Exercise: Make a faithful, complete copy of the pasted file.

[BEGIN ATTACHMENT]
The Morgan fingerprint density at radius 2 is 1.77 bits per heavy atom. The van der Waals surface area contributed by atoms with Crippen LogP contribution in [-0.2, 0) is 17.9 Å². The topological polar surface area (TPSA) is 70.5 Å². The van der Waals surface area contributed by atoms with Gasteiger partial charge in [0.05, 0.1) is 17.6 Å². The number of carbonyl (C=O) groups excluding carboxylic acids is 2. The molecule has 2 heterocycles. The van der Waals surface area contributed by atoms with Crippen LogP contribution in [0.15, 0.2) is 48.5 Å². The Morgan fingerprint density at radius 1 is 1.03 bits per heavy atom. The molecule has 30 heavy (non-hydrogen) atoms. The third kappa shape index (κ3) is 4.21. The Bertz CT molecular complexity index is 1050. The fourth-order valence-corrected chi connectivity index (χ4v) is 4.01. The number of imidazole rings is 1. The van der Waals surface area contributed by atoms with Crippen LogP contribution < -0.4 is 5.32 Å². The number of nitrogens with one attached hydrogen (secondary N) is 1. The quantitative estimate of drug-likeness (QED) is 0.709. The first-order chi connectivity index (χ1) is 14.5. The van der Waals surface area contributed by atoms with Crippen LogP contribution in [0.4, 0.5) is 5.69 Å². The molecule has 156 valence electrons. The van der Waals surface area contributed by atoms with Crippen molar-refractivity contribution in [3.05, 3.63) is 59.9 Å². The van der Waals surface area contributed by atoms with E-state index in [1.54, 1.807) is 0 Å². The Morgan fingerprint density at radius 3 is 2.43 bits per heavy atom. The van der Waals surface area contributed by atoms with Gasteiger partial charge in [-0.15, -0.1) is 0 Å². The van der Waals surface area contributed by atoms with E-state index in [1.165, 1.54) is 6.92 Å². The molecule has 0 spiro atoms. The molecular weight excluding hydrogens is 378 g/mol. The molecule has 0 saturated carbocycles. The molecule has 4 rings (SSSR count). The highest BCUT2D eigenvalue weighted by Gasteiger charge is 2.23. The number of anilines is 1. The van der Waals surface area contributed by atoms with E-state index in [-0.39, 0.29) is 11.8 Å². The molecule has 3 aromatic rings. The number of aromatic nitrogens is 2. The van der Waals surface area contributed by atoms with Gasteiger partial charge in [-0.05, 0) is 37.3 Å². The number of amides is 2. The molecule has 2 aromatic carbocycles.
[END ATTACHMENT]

The Morgan fingerprint density at radius 2 is 1.77 bits per heavy atom. The van der Waals surface area contributed by atoms with Crippen LogP contribution in [-0.2, 0) is 17.9 Å². The topological polar surface area (TPSA) is 70.5 Å². The van der Waals surface area contributed by atoms with Gasteiger partial charge in [0.05, 0.1) is 17.6 Å². The number of carbonyl (C=O) groups excluding carboxylic acids is 2. The molecule has 2 heterocycles. The van der Waals surface area contributed by atoms with Crippen LogP contribution in [0.15, 0.2) is 48.5 Å². The Morgan fingerprint density at radius 1 is 1.03 bits per heavy atom. The molecule has 30 heavy (non-hydrogen) atoms. The third kappa shape index (κ3) is 4.21. The Bertz CT molecular complexity index is 1050. The fourth-order valence-corrected chi connectivity index (χ4v) is 4.01. The number of imidazole rings is 1. The van der Waals surface area contributed by atoms with Crippen LogP contribution < -0.4 is 5.32 Å². The number of nitrogens with one attached hydrogen (secondary N) is 1. The quantitative estimate of drug-likeness (QED) is 0.709. The first-order chi connectivity index (χ1) is 14.5. The van der Waals surface area contributed by atoms with Crippen LogP contribution in [0.4, 0.5) is 5.69 Å². The molecule has 156 valence electrons. The van der Waals surface area contributed by atoms with Crippen molar-refractivity contribution in [3.05, 3.63) is 59.9 Å². The van der Waals surface area contributed by atoms with E-state index in [1.54, 1.807) is 0 Å². The Morgan fingerprint density at radius 3 is 2.43 bits per heavy atom. The van der Waals surface area contributed by atoms with Gasteiger partial charge in [-0.15, -0.1) is 0 Å². The van der Waals surface area contributed by atoms with E-state index in [1.165, 1.54) is 6.92 Å². The molecule has 0 spiro atoms. The molecular weight excluding hydrogens is 378 g/mol. The molecule has 0 saturated carbocycles. The molecule has 4 rings (SSSR count). The highest BCUT2D eigenvalue weighted by Gasteiger charge is 2.23. The number of anilines is 1. The van der Waals surface area contributed by atoms with E-state index in [-0.39, 0.29) is 11.8 Å². The molecule has 3 aromatic rings. The number of aromatic nitrogens is 2. The van der Waals surface area contributed by atoms with Gasteiger partial charge in [-0.05, 0) is 37.3 Å². The number of amides is 2. The molecule has 2 aromatic carbocycles.